Open

Coming up

Don't miss

Replay


LATEST SHOWS

DEBATE

Too Late for Sanctions? Pressure Mounts on Russia over Ukraine (part 2)

Read more

DEBATE

Too Late for Sanctions? Pressure Mounts on Russia over Ukraine

Read more

FOCUS

As France’s Carrefour pulls out, what next for India’s retail market?

Read more

#TECH 24

Internet of Things

Read more

THE WORLD THIS WEEK

The World This Week - July 25th, 2014 (part 2)

Read more

REPORTERS

Halal tourism on the rise

Read more

THE WORLD THIS WEEK

The World This Week - July 25th, 2014

Read more

#THE 51%

Sweden: A Feminist's Paradise?

Read more

AFRICA NEWS

Search of Air Algerie crash site continues

Read more

  • Israel denies responsibility for air strike on Gaza hospital

    Read more

  • France offers asylum to Iraqi Christians

    Read more

  • In pictures: From Gaza to Mosul, bittersweet end of Ramadan for Muslims

    Read more

  • Moroccan police arrest French al-Qaeda recruiter

    Read more

  • French footballer Griezmann headed to Atletico Madrid

    Read more

  • Russia ordered to pay Yukos shareholders over $50bn in damages

    Read more

  • Video: Slaviansk mourns mass grave victims

    Read more

  • Luc Besson’s sci-fi thriller ‘Lucy’ tops US box office

    Read more

  • France honours those lost on Air Algérie Flight AH5017

    Read more

  • Video: Ethiopia turns to wine to boost image, economy

    Read more

  • Thousands gather in Marseille in support of Israel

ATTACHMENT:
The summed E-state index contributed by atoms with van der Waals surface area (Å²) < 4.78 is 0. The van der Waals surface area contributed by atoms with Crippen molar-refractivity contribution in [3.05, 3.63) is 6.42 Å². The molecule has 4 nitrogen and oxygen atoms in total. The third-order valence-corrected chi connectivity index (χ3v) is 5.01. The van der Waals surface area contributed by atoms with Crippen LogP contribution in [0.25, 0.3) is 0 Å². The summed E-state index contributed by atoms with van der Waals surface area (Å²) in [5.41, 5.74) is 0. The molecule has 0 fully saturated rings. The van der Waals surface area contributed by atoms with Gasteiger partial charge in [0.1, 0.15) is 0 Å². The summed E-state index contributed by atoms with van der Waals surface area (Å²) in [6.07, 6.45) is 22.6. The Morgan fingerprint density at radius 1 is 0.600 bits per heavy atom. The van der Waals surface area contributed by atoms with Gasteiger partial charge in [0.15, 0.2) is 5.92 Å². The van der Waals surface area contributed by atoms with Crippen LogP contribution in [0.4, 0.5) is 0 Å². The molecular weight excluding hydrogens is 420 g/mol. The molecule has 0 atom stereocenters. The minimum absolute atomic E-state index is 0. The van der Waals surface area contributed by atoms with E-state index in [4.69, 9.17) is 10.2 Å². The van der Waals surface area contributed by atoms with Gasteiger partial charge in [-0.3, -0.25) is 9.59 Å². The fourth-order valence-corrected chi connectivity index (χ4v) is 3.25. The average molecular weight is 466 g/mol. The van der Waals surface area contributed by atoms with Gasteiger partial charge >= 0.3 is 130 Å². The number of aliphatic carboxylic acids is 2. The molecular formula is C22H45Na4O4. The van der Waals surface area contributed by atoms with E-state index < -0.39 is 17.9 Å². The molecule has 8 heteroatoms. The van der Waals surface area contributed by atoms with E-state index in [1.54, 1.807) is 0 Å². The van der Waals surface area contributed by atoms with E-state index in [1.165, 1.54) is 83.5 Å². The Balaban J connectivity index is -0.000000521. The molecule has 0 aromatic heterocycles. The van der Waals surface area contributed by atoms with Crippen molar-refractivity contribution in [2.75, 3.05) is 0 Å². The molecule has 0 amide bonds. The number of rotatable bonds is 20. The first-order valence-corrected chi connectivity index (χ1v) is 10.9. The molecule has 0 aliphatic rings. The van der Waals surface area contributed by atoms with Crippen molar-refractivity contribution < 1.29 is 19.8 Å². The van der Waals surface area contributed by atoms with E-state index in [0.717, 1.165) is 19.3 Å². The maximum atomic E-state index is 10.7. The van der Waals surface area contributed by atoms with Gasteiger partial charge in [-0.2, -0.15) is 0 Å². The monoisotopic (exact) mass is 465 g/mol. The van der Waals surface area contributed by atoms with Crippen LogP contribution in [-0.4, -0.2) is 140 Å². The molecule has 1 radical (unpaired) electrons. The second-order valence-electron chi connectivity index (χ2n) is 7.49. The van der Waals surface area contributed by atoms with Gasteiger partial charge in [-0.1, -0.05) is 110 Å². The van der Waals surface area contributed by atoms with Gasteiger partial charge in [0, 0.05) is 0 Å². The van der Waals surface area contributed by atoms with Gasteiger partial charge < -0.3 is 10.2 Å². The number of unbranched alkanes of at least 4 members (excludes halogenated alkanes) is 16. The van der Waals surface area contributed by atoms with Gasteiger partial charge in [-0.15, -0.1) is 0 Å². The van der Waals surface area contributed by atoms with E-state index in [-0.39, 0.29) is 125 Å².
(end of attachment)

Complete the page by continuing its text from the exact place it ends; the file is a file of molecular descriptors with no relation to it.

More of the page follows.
Read more

  • As France’s Carrefour pulls out, what next for India’s retail market?

    Read more

  • Liberia tightens border controls to curb Ebola outbreak

    Read more

  • The centenary of Austria-Hungary’s calamitous last hurrah

    Read more

  • UN Security Council calls for immediate Gaza ceasefire

    Read more

  • Nibali joins elite group with Tour de France win

    Read more

  • France calls on its nationals to leave Libya as violence escalates

    Read more

  • Boko Haram kidnap Cameroon minister's wife in deadly attack

    Read more

  • ‘Irresponsible’ American dad tries to scale Mont Blanc with children

    Read more

France

Workers mobilise, but Sarkozy stands firm

Video by Siobhán SILKE , Elisabeth ALLAIN

Latest update : 2009-01-31

Following one of the largest, pan-union strikes in recent French history on Thursday, President Nicolas Sarkozy promised to meet union leaders, but he expressed no intention of changing the content of his economic programme.

Do strikes go unnoticed now? FRANCE 24 Observers share their views and photos of the demos

 

Hundreds of thousands of strikers marched through French cities on Thursday to demand pay rises and protection for jobs, challenging President Nicolas Sarkozy to do more for ordinary workers.

 

The streets filled with flag-waving protesters, but the one-day strike failed to paralyse the country and support from private sector workers appeared limited.

 

 

After dark, as Paris crowds thinned, some protesters clashed with police, throwing bottles, overturning cars and starting a fire in the street, but no major violence was reported.